Becoming A Single Parent

Apologies for my recent blogging hiatus.  I hope the title of this post will give you an insight into why I haven't written for a while.  A month ago I had to do the hardest thing of my life: split up with my partner, the father of my child.  It's not something I ever wanted to happen.  It's not how I planned life to be.  The decision had taken me an awfully long time and a lot of heart ache to reach, but it had got to the point where it was necessary.  I couldn't eat or sleep.  I was anxious and confused and panicky and upset all the time.  It wasn't that the time felt 'right', I just got to the point where I couldn't carry on any longer.  I felt like Eric was starting to be affected by things at home, and that's where I had to draw the line.  I tried many times over the years to try to fix things but it hadn't worked.  I had prayed a lot for guidance.  I had talked things through with a counsellor for over a year.  I had cried to my closest friends.  The decision was made based on all of our long-term happiness, even though I knew it would cost short-term pain.  It's not anything my partner had done; he's a good friend, a great father and I care about him as a person, but ultimately we just aren't right for each other.  He agreed to a trial separation, and the very night he left I felt calm and free.  I think I knew that first night that the decision was final for me, though I had been unsure before and thought I was still open to trying to make it work.  But it was too late.  It's hard managing his emotions, as this was my choice, not his.  I feel wretchedly guilty and upset for causing someone I care about so much, such a lot of pain.  It's scary trying to sort out the practical side of things now I am on my own.  But I am hopeful for the future.  I sometimes feel sad for the happy times of the past, but most of the time I see that nothing can change our history or those good memories, I am just working towards a more positive future.  I'd like to get to a point here we can be close friends and co-parents, and be as we were before but minus the couple relationship.  Perhaps that's na├»ve.  But I am hopeful.  Human relationships are messy and love is inexplicable, but life will carry on regardless so I will try my best. 

Vegan FAQs # 3 - What's Wrong With Dairy?

I was recently asked by a friend "What's wrong with dairy? Why not just be vegetarian?", and was talking about it with another friend too, so I thought I'd write a post on it.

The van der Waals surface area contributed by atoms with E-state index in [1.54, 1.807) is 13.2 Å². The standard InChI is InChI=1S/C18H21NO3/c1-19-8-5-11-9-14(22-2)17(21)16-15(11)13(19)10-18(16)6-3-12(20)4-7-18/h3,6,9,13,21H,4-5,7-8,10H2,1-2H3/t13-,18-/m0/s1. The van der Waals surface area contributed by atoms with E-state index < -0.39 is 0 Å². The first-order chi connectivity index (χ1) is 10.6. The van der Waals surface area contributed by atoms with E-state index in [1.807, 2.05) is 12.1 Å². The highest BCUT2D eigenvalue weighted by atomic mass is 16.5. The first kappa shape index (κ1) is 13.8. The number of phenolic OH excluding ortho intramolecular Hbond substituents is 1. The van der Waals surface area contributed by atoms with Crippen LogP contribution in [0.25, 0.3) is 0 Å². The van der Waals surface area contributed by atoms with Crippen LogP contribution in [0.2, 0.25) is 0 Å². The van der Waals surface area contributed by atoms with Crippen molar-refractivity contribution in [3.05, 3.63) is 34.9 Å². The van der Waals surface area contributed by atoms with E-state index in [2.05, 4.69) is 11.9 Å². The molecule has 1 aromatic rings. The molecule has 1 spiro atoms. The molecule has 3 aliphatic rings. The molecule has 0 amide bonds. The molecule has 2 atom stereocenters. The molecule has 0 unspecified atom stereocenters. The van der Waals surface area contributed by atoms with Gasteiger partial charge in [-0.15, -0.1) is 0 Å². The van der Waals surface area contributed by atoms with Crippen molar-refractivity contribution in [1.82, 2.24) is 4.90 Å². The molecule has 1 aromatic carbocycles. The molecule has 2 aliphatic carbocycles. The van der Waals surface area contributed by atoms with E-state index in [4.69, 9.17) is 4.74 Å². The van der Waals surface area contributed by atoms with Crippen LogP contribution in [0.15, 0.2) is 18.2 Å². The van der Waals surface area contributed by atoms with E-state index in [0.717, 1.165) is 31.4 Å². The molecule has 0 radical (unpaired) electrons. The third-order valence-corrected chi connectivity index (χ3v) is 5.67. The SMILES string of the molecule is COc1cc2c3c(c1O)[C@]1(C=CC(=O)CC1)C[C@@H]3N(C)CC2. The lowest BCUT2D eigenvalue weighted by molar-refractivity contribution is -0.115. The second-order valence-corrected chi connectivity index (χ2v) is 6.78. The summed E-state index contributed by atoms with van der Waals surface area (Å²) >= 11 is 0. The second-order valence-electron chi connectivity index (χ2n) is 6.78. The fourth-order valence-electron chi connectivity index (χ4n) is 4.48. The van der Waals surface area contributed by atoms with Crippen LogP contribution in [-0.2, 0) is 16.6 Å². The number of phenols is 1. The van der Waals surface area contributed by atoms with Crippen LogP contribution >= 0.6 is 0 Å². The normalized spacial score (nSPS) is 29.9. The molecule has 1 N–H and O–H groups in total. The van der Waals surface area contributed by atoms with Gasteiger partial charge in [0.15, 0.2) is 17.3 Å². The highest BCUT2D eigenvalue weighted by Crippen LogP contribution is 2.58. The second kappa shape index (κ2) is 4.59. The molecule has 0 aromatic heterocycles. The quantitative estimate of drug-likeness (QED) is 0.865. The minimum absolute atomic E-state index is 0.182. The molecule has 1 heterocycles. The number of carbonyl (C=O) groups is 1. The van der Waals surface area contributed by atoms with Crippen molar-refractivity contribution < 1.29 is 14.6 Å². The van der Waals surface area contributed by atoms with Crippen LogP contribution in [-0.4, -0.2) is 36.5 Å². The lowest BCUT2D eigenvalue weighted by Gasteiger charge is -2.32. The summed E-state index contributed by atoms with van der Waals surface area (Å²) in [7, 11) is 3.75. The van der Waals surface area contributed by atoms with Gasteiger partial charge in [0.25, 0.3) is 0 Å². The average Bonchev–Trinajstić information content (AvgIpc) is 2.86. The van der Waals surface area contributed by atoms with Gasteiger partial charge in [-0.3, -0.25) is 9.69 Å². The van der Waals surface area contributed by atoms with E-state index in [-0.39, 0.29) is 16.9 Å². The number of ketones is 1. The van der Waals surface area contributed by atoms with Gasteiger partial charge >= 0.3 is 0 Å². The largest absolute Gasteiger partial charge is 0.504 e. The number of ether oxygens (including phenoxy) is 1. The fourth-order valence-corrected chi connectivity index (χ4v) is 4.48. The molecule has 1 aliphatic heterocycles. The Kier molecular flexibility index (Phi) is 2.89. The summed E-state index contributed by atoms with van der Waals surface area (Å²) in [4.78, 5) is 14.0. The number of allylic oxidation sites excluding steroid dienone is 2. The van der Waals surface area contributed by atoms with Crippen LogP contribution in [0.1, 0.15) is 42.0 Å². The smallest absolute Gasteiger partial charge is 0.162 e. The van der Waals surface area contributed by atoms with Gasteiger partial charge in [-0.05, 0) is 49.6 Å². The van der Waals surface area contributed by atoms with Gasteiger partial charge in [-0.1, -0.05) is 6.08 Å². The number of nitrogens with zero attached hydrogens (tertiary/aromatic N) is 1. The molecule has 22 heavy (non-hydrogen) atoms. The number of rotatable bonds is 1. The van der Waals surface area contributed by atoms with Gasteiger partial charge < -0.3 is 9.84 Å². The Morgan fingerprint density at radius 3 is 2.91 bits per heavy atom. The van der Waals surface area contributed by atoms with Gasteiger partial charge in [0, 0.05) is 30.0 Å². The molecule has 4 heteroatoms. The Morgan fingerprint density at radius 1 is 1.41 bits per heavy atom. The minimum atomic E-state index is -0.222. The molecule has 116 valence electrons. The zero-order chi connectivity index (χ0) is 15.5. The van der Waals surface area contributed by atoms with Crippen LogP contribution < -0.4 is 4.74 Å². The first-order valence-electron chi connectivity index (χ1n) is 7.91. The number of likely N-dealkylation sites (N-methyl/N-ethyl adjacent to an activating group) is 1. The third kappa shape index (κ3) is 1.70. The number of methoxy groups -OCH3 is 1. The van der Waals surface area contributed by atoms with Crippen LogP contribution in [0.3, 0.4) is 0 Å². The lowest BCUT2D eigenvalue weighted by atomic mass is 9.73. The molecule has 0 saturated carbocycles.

Please note that this post is just me sharing my personal experiences and answering a question I am frequently asked.  It is not intended as an attack on anyone else's choices.

Reading the health facts about milk started to put me off.  But finding out how cruel it is to cows is what turned me vegan. 
Like humans, cows only produce milk if they've had a baby, so cows are artificially inseminated (usually, as it's cheaper) so they will have a calf.  When the baby calf is born, the mother produces milk to nourish it.  If humans want this milk the calf can't have any, it's not economically viable to allow the calf to have 'just a little bit and we'll have the rest'.  So that milking for humans can commence the calf is removed from the mother within a few days, causing extreme distress and grief to both mother and calf as they establish a strong bond within a few hours.  There has been research into the trauma and stress this causes and even the dairy industry admit it causes emotional stress.  The calf is then either shot, raised for veal (when it will be killed at 1-7 months old) or if it's a female it might be raised for the dairy industry too.  The 'variety' of cows used for the dairy industry don't grow into big, hefty meat cows, so the boys are no use to be grown for beef in the meat industry, they are seen as 'waste products'.  I used to live near a dairy farm and the sounds of the mother cows' cries after the calves were taken away were absolutely heart breaking, it was horrendous, and continued for days.  As a mother the thought of someone separating me from my child is too terrible to contemplate, it makes me feel sick.